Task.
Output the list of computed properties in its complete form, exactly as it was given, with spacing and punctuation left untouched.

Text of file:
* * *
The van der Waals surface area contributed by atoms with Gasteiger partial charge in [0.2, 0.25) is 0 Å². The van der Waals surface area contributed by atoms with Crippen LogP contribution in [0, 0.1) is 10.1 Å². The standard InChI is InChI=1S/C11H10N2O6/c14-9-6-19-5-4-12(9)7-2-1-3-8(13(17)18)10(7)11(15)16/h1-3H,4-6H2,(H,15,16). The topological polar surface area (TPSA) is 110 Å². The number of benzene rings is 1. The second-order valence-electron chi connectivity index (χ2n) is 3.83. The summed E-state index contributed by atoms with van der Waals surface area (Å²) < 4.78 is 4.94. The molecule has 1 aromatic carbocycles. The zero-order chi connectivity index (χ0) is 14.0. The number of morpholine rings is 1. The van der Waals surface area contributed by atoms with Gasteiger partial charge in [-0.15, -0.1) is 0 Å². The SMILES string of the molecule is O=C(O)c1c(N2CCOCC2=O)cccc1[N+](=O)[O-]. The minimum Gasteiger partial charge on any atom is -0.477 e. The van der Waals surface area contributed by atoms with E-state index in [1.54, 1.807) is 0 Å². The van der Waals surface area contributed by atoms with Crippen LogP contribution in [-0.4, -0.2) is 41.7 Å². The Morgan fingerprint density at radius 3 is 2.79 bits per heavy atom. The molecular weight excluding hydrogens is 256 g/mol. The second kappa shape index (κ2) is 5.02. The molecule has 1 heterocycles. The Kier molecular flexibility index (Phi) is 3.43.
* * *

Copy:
The van der Waals surface area contributed by atoms with Gasteiger partial charge in [0.2, 0.25) is 0 Å². The van der Waals surface area contributed by atoms with Crippen LogP contribution in [0, 0.1) is 10.1 Å². The standard InChI is InChI=1S/C11H10N2O6/c14-9-6-19-5-4-12(9)7-2-1-3-8(13(17)18)10(7)11(15)16/h1-3H,4-6H2,(H,15,16). The topological polar surface area (TPSA) is 110 Å². The number of benzene rings is 1. The second-order valence-electron chi connectivity index (χ2n) is 3.83. The summed E-state index contributed by atoms with van der Waals surface area (Å²) < 4.78 is 4.94. The molecule has 1 aromatic carbocycles. The zero-order chi connectivity index (χ0) is 14.0. The number of morpholine rings is 1. The van der Waals surface area contributed by atoms with Gasteiger partial charge in [-0.15, -0.1) is 0 Å². The SMILES string of the molecule is O=C(O)c1c(N2CCOCC2=O)cccc1[N+](=O)[O-]. The minimum Gasteiger partial charge on any atom is -0.477 e. The van der Waals surface area contributed by atoms with E-state index in [1.54, 1.807) is 0 Å². The van der Waals surface area contributed by atoms with Crippen LogP contribution in [-0.4, -0.2) is 41.7 Å². The Morgan fingerprint density at radius 3 is 2.79 bits per heavy atom. The molecular weight excluding hydrogens is 256 g/mol. The second kappa shape index (κ2) is 5.02. The molecule has 1 heterocycles. The Kier molecular flexibility index (Phi) is 3.43.